By Bob Gelfand, September 18, 2014
GELFAND’S WORLD-You probably didn't expect to see an article about tricycles in CityWatch, but what if they were really cool, adult sized vehicles that are powered by electricity, and that they can potentially help solve our traffic problems? What if I were to tell you that I watched grownups -- wearing suits and ties -- zooming around on futuristic tricycles inside the harbor's old Warehouse 10 at the Port Tech expo?
In a world of diminishing gasoline supplies and increasingly crowded freeways, we have been offered a limited selection of transportation methods. You've got the automobile, the bus, and the commuter rail line. A few people use motorcycles. For the really hardy, there is the bicycle. I've known a few bicycle commuters, but the likelihood that this will become a majority transportation mode in a city this large seems fairly unlikely to me. When you've got a 20 mile commute each way, that's a lot of mileage to push your pedals through.
Still, there ought to be a place for something like the bicycle as we integrate mass rapid transit into the life of the Los Angeles community. Getting it right depends on solving the problem of getting people to and from their homes to those light rail commuter stations. It turns out to be a curiously difficult task. One way would have been to plan the city a little differently a century ago, and to save huge parking areas all over town. Park and ride could have been universal. We didn't figure that part out in time.
So we are building light rail commuter lines and imagining the new technology known as personal rapid transit, but we still have the problem of getting ourselves to the stations.
Professionals refer to the issue of getting you from your home to the train station as the "last mile" problem. Transportation planners are good at laying out maps for subways and light rail, but they haven't been very good at figuring out how to get you to the station. If you live 5 miles away, you either have to catch a ride or take a hike twice a day.
But suppose you could ride to the station on a 21st century device, and just take it with you on the train? Then, at the end of your train ride, you could go the rest of the way to your job using the same device.
I'd like to report on two attempts at that "last mile" solution that I saw at the Port Tech show.
The first device looked teensy at first glance. To me, it looked a little like something you would have put together out of an Erector Set in the old days. But it's a full-powered motor scooter which can be used in either a two wheeled configuration or in tricycle form. It weighs less than 30 pounds, and runs on rechargeable batteries. The Urb-e company has created a transportation device that will sell for roughly the same price as last generation's laptop computer -- figure a little under a thousand dollars.
What impressed me is that the device is being marketed as "The ultimate 'last mile' vehicle." Here I've been trying to solve that problem in my own head, and this company went and built a solution. It's not for everybody of course, but the idea is to whittle down the negatives on commuter rail and personal rapid transit, and make life easier for people who can take advantage of such futuristic devices.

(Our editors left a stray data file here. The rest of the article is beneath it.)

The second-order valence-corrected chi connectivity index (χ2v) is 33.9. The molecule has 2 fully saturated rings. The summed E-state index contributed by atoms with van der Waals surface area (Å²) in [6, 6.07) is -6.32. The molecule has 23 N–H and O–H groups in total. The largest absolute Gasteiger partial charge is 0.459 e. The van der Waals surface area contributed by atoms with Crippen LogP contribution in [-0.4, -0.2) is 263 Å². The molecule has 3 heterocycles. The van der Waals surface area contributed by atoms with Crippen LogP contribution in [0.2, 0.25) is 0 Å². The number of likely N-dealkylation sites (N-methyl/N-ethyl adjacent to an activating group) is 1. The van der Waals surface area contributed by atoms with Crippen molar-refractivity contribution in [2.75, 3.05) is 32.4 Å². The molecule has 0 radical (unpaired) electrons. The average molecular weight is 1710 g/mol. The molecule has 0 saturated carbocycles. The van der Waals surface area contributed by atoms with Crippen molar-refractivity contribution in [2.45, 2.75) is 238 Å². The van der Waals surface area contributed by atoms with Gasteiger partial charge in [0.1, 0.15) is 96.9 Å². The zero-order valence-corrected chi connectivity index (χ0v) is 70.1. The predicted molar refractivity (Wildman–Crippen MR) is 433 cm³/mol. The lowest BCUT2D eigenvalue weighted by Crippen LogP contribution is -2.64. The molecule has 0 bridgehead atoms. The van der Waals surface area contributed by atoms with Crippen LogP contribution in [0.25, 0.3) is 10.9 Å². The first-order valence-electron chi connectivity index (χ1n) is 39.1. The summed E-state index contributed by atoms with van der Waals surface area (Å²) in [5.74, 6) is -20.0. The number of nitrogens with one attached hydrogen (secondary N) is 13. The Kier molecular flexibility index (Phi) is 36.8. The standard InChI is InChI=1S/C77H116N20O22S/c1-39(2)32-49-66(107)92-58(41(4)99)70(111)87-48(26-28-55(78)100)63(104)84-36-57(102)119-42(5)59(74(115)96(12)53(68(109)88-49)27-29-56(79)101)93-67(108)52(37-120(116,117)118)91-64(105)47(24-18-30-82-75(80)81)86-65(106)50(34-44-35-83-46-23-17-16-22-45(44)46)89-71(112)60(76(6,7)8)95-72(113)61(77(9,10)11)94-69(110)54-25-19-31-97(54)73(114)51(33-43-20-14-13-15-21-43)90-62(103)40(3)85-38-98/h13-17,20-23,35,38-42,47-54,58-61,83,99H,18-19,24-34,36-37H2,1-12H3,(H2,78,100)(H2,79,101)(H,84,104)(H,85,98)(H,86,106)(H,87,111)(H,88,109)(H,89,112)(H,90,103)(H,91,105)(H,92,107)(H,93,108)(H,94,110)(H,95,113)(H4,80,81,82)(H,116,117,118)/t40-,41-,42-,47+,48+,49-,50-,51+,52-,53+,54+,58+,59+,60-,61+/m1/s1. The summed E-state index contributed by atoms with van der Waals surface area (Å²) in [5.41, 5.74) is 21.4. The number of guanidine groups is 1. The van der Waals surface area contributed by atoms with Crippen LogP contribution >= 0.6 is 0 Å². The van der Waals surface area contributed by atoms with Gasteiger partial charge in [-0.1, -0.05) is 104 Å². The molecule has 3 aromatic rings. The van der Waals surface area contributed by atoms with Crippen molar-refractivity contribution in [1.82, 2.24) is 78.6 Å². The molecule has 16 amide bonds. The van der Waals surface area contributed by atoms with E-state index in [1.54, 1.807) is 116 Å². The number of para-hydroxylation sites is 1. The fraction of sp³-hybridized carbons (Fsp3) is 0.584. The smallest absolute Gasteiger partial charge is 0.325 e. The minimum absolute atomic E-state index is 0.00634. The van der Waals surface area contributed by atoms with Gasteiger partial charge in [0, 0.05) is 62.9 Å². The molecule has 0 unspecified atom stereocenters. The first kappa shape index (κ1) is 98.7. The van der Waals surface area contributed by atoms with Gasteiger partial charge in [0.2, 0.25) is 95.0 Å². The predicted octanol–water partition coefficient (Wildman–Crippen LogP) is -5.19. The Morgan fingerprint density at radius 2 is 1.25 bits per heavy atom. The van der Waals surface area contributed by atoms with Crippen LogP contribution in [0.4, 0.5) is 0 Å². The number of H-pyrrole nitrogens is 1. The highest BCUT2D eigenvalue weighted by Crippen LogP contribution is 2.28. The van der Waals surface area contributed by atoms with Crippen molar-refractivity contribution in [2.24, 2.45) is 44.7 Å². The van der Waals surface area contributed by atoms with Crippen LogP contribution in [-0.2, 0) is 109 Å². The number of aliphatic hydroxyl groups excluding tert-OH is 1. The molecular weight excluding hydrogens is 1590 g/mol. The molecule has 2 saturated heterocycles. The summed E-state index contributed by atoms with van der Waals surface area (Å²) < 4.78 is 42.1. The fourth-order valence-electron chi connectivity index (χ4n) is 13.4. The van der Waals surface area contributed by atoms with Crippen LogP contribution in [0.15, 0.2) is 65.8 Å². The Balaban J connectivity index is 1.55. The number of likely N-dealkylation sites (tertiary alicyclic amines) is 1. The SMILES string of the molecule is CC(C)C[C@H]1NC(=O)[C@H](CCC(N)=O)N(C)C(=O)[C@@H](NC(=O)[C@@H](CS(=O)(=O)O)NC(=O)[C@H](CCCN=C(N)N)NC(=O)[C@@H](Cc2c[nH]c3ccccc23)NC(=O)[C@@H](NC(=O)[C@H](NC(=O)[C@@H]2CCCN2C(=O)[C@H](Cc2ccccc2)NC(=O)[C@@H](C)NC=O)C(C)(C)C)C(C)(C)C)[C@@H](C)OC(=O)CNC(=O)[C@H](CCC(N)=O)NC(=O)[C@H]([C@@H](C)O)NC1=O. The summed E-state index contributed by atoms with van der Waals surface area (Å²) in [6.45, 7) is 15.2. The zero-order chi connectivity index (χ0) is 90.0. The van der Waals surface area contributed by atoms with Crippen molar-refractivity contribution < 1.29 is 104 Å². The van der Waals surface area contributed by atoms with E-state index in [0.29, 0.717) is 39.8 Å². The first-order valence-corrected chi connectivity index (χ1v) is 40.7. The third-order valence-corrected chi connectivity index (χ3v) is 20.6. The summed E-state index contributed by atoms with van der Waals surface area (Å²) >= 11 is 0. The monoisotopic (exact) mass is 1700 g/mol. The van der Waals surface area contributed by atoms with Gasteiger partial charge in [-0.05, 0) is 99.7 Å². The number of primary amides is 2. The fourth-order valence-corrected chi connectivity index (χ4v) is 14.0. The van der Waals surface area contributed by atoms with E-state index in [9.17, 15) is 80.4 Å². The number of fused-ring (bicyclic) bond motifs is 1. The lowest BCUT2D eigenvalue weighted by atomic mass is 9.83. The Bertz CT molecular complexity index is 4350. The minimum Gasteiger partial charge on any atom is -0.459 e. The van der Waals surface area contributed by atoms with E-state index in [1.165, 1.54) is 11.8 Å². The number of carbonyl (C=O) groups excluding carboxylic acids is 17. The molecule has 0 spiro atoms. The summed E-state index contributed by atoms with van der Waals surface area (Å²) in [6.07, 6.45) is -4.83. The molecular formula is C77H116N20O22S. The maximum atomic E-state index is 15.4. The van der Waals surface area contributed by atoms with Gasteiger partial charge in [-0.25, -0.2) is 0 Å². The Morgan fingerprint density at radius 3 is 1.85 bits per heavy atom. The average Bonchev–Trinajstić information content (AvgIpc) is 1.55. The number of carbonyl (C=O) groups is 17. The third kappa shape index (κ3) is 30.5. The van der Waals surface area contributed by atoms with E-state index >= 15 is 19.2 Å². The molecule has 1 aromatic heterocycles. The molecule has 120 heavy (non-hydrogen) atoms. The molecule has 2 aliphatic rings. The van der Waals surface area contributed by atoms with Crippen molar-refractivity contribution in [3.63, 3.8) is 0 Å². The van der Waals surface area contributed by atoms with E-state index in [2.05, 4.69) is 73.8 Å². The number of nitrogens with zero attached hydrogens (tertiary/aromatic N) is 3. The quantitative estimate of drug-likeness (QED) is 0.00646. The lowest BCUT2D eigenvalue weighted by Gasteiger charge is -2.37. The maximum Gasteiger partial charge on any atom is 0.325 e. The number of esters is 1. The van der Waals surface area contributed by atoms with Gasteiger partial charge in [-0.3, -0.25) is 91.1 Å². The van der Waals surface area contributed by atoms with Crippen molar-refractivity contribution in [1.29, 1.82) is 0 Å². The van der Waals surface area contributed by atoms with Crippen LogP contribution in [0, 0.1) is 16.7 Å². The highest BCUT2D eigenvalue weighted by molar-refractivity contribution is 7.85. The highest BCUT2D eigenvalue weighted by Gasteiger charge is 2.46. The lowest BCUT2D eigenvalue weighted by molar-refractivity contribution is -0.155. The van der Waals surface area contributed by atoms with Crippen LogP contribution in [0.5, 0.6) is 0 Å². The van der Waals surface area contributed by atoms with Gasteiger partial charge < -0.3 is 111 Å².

Let me borrow a line from somebody who is involved in the design of light weight vehicles. As he explained, the cost of keeping a couple of cars in your garage is going to run you fifty dollars a day. And as I am forced to point out, gasoline isn't getting cheaper. So the more of us who can switch out of the gas guzzlers, the better our economy will be, and the easier our commutes will be.
The other company that was marketing a futuristic electric tricycle was Acton. Their version, referred to as the M Scooter, is bigger and feels more stable. It's designed to carry somebody in a business suit or wearing a kilt (or a dress). That's because you can move the seat out of the way and drive it standing up, or you can set the seat back, like on a bicycle.
The M Scooter is roughly a yard long, a yard high, and can be stored in an area only half a yard wide. That's because its rear wheels and its foot rests can be folded out of the way. In the folded configuration, the M Scooter is similar to a bicycle with two very closely spaced rear wheels.
This means that the M Scooter would be ideal for taking with you on a personal rapid transit passenger carrier. In its folded configuration, it's adequately small to fit into a storage space.
It's also potentially something that could be brought with you on a commuter rail line. It's clean because it's all electric. That means that it's not at all like trying to sneak a gasoline powered motorbike onto the subway. I've seen people take bicycles onto the BART trains in the bay area, and the system works just fine. The M Scooter is comparably sized and would work well as one element of a commuter system that is designed to work with light rail.
Just to mention in passing: The Port Tech organization and its Expo featured several other home grown innovations. One of the more interesting was a UCLA invention that uses semipermeable membranes to clean the salt out of water and make it drinkable. The design group has shot past the theoretical questions and has full sized units already producing thousands of gallons of clean water each day.